Vale Andrew Sayers

It is with great sadness that we acknowledge the passing of Andrew Sayers who died peacefully at home on Sunday 11 October after a diagnosis of pancreatic cancer.

Andrew established his career as Curator (drawings) and Assistant Director (Collections) at the National Gallery of Australia, Canberra (1985 – 1998) and his extensive knowledge and passion for drawing can be seen at the opening speech he gave for our DRAWN exhibition last year.

He was the author of several significant publications, principally Drawing in Australia, 1989; Aboriginal Artists of the Nineteenth Century, 1994; Sidney Nolan; The Ned Kelly Story, 1994 and Australian Art in The Oxford History of Art, 2001.

Andrew’s leadership as the inaugural director of the National Portrait Gallery, Canberra (1998 – 2010) overseeing the growth and development of both the collection and the building project of this much-loved and visited institution, is testament to his perseverance, skill and friendly charm.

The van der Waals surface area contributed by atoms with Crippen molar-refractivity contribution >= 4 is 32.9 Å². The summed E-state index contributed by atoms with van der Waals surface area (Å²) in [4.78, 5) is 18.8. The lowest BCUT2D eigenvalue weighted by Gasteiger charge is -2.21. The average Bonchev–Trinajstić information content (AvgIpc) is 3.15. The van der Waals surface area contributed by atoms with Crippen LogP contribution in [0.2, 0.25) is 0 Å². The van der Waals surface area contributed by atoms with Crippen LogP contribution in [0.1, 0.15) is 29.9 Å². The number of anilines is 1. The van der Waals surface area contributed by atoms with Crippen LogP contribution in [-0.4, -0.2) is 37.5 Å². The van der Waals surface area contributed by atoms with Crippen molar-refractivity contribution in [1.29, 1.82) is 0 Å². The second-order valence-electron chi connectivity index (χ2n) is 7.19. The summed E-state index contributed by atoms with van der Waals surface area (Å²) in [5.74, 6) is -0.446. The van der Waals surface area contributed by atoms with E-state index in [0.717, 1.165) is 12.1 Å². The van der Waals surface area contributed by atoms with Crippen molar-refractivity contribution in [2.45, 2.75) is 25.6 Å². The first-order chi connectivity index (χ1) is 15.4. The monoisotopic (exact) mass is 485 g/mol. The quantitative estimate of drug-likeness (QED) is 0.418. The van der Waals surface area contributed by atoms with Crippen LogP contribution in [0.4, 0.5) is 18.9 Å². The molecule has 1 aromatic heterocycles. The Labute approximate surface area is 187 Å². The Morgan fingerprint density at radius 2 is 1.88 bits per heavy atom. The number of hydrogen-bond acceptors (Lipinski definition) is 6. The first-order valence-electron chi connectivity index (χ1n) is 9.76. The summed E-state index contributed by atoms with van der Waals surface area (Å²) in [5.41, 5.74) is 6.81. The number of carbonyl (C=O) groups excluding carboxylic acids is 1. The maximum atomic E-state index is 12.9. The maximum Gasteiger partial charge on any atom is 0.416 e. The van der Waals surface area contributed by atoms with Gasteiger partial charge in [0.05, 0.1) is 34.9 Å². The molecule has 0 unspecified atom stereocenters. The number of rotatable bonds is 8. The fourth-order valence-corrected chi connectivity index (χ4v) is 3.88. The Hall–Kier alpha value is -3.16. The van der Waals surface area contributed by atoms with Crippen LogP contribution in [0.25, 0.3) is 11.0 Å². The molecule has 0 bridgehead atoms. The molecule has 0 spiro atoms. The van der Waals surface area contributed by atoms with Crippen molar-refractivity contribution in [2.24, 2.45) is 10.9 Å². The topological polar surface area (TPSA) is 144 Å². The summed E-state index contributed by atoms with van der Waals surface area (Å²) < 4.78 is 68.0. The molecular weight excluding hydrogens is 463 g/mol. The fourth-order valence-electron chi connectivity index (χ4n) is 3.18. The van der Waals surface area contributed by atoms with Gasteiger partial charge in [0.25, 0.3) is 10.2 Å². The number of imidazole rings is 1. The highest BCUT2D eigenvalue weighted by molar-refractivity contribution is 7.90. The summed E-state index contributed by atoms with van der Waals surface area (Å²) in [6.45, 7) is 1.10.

More recently, Andrew was Director of the National Museum of Australia, Canberra (2010 -2013). In 2010 he was appointed a Member of the Order of Australia (AM) for services to arts administration.

Throughout his academic and professional life in the arts industry, he continued his own artistic interests and it was with great pleasure and pride that we presented Andrew’s exhibition earlier this year. His first major solo exhibition, Nature Through the Glass of Time revealed Andrew’s great talent, with earlier paintings informing the more recent landscape gouaches, which quite joyfully expressed space and sea and sky, and the oil paintings with their greater level of complexity informed by Andrew’s extensive art historical knowledge.

We were delighted with the exhibition and the opportunity it provided for a wide audience to see the numerous works hanging together. Ted Baillieu opened the exhibition with an entertaining and engaging speech which can be viewed on our website. Andrew’s presence at the Gallery was one of grace and quiet pride matched with the determination and self-belief that is required of good artists. We hope the experience provided both excitement and fulfilment.

We are sure Andrew’s inclusion in the Doug Moran Portrait Prize in 2014 and this year’s Archibald Prize gave him great satisfaction, especially considering his immense professional relationship with portraiture.

Andrew’s influence as someone who shaped the arts in Australia, from both sides, will be a lasting tribute.

Our thoughts are with Andrew’s wife Perry and their three daughters.

An exhibition of Andrew’s new work is scheduled at Beaver Galleries, Canberra in November.